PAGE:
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Immunity. 2016 Aug 16;45(2):374-88. doi: 10.1016/j.immuni.2016.07.009. Epub 2016 Aug 2.

The Tumor Microenvironment Represses T Cell Mitochondrial Biogenesis to Drive Intratumoral T Cell Metabolic Insufficiency and Dysfunction.

Author information

1
Tumor Microenvironment Center, University of Pittsburgh Cancer Institute, Pittsburgh, PA 15261, USA; Department of Immunology, University of Pittsburgh, Pittsburgh, PA 15261, USA.
2
Tumor Microenvironment Center, University of Pittsburgh Cancer Institute, Pittsburgh, PA 15261, USA.
3
Department of Immunology, University of Pittsburgh, Pittsburgh, PA 15261, USA; Department of Cell Biology, University of Pittsburgh, Pittsburgh, PA 15261, USA.
4
Tumor Microenvironment Center, University of Pittsburgh Cancer Institute, Pittsburgh, PA 15261, USA; Department of Immunology, University of Pittsburgh, Pittsburgh, PA 15261, USA; Department of Otolaryngology, University of Pittsburgh, Pittsburgh, PA 15261, USA.
5
Tumor Microenvironment Center, University of Pittsburgh Cancer Institute, Pittsburgh, PA 15261, USA; Department of Immunology, University of Pittsburgh, Pittsburgh, PA 15261, USA. Electronic address: gdelgoffe@pitt.edu.

Abstract

Although tumor-specific T cells recognize cancer cells, they are often rendered dysfunctional due to an immunosuppressive microenvironment. Here we showed that T cells demonstrated persistent loss of mitochondrial function and mass when infiltrating murine and human tumors, an effect specific to the tumor microenvironment and not merely caused by activation. Tumor-infiltrating T cells showed a progressive loss of PPAR-gamma coactivator 1α (PGC1α), which programs mitochondrial biogenesis, induced by chronic Akt signaling in tumor-specific T cells. Reprogramming tumor-specific T cells through enforced expression of PGC1α resulted in superior intratumoral metabolic and effector function. Our data support a model in which signals in the tumor microenvironment repress T cell oxidative metabolism, resulting in effector cells with metabolic needs that cannot be met. Our studies also suggest that modulation or reprogramming of the altered metabolism of tumor-infiltrating T cells might represent a potential strategy to reinvigorate dysfunctional T cells for cancer treatment.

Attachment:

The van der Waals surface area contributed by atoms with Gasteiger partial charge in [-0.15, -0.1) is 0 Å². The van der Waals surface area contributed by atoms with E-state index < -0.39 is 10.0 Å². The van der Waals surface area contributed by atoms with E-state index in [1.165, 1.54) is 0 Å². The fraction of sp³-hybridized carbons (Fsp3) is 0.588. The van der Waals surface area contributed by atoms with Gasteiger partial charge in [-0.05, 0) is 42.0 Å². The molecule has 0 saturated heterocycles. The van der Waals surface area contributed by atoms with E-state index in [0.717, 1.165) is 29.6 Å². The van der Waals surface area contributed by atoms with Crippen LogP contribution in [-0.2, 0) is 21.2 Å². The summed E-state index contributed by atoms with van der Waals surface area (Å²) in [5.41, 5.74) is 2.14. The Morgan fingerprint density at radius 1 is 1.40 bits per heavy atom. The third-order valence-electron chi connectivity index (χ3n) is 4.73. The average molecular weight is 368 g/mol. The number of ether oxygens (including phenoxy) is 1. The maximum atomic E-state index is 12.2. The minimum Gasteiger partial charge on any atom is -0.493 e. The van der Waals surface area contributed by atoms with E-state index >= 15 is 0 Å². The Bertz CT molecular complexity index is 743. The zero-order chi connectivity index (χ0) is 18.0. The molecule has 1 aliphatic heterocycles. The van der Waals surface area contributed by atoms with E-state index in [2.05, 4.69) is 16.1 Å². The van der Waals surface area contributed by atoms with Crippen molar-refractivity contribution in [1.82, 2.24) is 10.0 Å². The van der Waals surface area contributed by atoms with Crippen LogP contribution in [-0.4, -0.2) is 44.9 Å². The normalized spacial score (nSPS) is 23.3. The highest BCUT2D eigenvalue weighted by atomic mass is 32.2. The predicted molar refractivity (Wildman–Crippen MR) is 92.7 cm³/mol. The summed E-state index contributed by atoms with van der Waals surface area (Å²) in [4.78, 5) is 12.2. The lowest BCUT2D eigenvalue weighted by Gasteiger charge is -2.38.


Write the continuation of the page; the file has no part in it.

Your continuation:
PMID:
27496732
PMCID:
PMC5207350
DOI:
10.1016/j.immuni.2016.07.009
[Indexed for MEDLINE]
Free PMC Article

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